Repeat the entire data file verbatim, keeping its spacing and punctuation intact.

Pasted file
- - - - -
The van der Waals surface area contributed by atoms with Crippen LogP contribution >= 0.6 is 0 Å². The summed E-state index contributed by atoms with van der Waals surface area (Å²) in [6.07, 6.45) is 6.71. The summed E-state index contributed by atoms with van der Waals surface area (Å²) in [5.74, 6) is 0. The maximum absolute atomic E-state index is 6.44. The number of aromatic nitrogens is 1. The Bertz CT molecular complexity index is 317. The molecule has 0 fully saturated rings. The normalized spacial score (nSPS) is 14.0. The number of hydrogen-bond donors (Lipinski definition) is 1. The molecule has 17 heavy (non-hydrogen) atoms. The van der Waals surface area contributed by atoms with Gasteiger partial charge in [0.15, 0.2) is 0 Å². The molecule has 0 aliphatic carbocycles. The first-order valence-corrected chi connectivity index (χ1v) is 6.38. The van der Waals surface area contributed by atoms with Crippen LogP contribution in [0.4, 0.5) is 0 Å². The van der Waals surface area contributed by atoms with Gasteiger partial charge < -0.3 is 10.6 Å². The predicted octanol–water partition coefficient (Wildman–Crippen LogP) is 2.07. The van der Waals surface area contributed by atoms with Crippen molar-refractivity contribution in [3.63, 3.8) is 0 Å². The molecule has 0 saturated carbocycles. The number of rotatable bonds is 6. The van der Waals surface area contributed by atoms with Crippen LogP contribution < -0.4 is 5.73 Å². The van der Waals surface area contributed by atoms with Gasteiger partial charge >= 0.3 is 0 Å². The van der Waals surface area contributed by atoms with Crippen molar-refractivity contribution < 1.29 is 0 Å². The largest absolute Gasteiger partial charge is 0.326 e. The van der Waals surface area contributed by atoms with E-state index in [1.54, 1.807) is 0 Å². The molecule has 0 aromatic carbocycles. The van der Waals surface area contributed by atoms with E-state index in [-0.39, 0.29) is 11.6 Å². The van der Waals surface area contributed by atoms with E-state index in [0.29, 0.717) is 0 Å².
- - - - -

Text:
The van der Waals surface area contributed by atoms with Crippen LogP contribution >= 0.6 is 0 Å². The summed E-state index contributed by atoms with van der Waals surface area (Å²) in [6.07, 6.45) is 6.71. The summed E-state index contributed by atoms with van der Waals surface area (Å²) in [5.74, 6) is 0. The maximum absolute atomic E-state index is 6.44. The number of aromatic nitrogens is 1. The Bertz CT molecular complexity index is 317. The molecule has 0 fully saturated rings. The normalized spacial score (nSPS) is 14.0. The number of hydrogen-bond donors (Lipinski definition) is 1. The molecule has 17 heavy (non-hydrogen) atoms. The van der Waals surface area contributed by atoms with Gasteiger partial charge in [0.15, 0.2) is 0 Å². The molecule has 0 aliphatic carbocycles. The first-order valence-corrected chi connectivity index (χ1v) is 6.38. The van der Waals surface area contributed by atoms with Crippen LogP contribution in [0.4, 0.5) is 0 Å². The van der Waals surface area contributed by atoms with Gasteiger partial charge < -0.3 is 10.6 Å². The predicted octanol–water partition coefficient (Wildman–Crippen LogP) is 2.07. The van der Waals surface area contributed by atoms with Crippen molar-refractivity contribution in [3.63, 3.8) is 0 Å². The molecule has 0 saturated carbocycles. The number of rotatable bonds is 6. The van der Waals surface area contributed by atoms with Crippen LogP contribution < -0.4 is 5.73 Å². The van der Waals surface area contributed by atoms with Gasteiger partial charge >= 0.3 is 0 Å². The van der Waals surface area contributed by atoms with Crippen molar-refractivity contribution < 1.29 is 0 Å². The largest absolute Gasteiger partial charge is 0.326 e. The van der Waals surface area contributed by atoms with E-state index in [1.54, 1.807) is 0 Å². The molecule has 0 aromatic carbocycles. The van der Waals surface area contributed by atoms with E-state index in [-0.39, 0.29) is 11.6 Å². The van der Waals surface area contributed by atoms with E-state index in [0.29, 0.717) is 0 Å².